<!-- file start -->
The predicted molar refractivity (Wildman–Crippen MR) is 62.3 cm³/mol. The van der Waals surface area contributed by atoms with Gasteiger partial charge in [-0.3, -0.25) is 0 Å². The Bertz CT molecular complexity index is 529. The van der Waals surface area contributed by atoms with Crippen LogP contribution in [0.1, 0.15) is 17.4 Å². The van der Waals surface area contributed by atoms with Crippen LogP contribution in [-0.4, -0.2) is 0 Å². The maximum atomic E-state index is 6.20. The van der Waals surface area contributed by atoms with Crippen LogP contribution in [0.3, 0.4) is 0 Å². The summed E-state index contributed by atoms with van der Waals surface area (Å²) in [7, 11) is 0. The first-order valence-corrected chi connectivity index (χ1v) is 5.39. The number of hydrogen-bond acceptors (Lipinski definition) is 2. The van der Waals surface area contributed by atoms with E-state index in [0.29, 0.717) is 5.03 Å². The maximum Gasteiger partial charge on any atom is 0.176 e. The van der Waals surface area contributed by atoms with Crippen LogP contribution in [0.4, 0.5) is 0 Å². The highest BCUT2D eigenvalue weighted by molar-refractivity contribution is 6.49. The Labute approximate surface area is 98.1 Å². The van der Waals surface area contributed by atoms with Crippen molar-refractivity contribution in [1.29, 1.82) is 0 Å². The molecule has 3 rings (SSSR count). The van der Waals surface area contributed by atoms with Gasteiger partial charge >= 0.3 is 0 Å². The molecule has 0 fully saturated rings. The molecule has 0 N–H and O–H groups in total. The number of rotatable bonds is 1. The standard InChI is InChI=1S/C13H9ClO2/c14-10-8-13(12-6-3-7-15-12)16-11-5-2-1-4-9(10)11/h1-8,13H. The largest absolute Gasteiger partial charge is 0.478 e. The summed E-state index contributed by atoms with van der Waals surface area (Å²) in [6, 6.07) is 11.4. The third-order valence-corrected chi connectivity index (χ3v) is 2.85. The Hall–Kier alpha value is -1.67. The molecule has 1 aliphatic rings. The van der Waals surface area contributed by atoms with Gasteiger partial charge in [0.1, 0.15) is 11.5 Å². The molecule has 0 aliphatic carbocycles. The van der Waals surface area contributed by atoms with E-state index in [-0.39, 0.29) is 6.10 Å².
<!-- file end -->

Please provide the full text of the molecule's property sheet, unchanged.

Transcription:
The predicted molar refractivity (Wildman–Crippen MR) is 62.3 cm³/mol. The van der Waals surface area contributed by atoms with Gasteiger partial charge in [-0.3, -0.25) is 0 Å². The Bertz CT molecular complexity index is 529. The van der Waals surface area contributed by atoms with Crippen LogP contribution in [0.1, 0.15) is 17.4 Å². The van der Waals surface area contributed by atoms with Crippen LogP contribution in [-0.4, -0.2) is 0 Å². The maximum atomic E-state index is 6.20. The van der Waals surface area contributed by atoms with Crippen LogP contribution in [0.3, 0.4) is 0 Å². The summed E-state index contributed by atoms with van der Waals surface area (Å²) in [7, 11) is 0. The first-order valence-corrected chi connectivity index (χ1v) is 5.39. The number of hydrogen-bond acceptors (Lipinski definition) is 2. The van der Waals surface area contributed by atoms with E-state index in [0.29, 0.717) is 5.03 Å². The maximum Gasteiger partial charge on any atom is 0.176 e. The van der Waals surface area contributed by atoms with Crippen LogP contribution in [0.4, 0.5) is 0 Å². The highest BCUT2D eigenvalue weighted by molar-refractivity contribution is 6.49. The Labute approximate surface area is 98.1 Å². The van der Waals surface area contributed by atoms with Crippen molar-refractivity contribution in [1.29, 1.82) is 0 Å². The molecule has 3 rings (SSSR count). The van der Waals surface area contributed by atoms with Gasteiger partial charge >= 0.3 is 0 Å². The molecule has 0 fully saturated rings. The molecule has 0 N–H and O–H groups in total. The number of rotatable bonds is 1. The standard InChI is InChI=1S/C13H9ClO2/c14-10-8-13(12-6-3-7-15-12)16-11-5-2-1-4-9(10)11/h1-8,13H. The largest absolute Gasteiger partial charge is 0.478 e. The summed E-state index contributed by atoms with van der Waals surface area (Å²) in [6, 6.07) is 11.4. The third-order valence-corrected chi connectivity index (χ3v) is 2.85. The Hall–Kier alpha value is -1.67. The molecule has 1 aliphatic rings. The van der Waals surface area contributed by atoms with Gasteiger partial charge in [0.1, 0.15) is 11.5 Å². The molecule has 0 aliphatic carbocycles. The van der Waals surface area contributed by atoms with E-state index in [-0.39, 0.29) is 6.10 Å².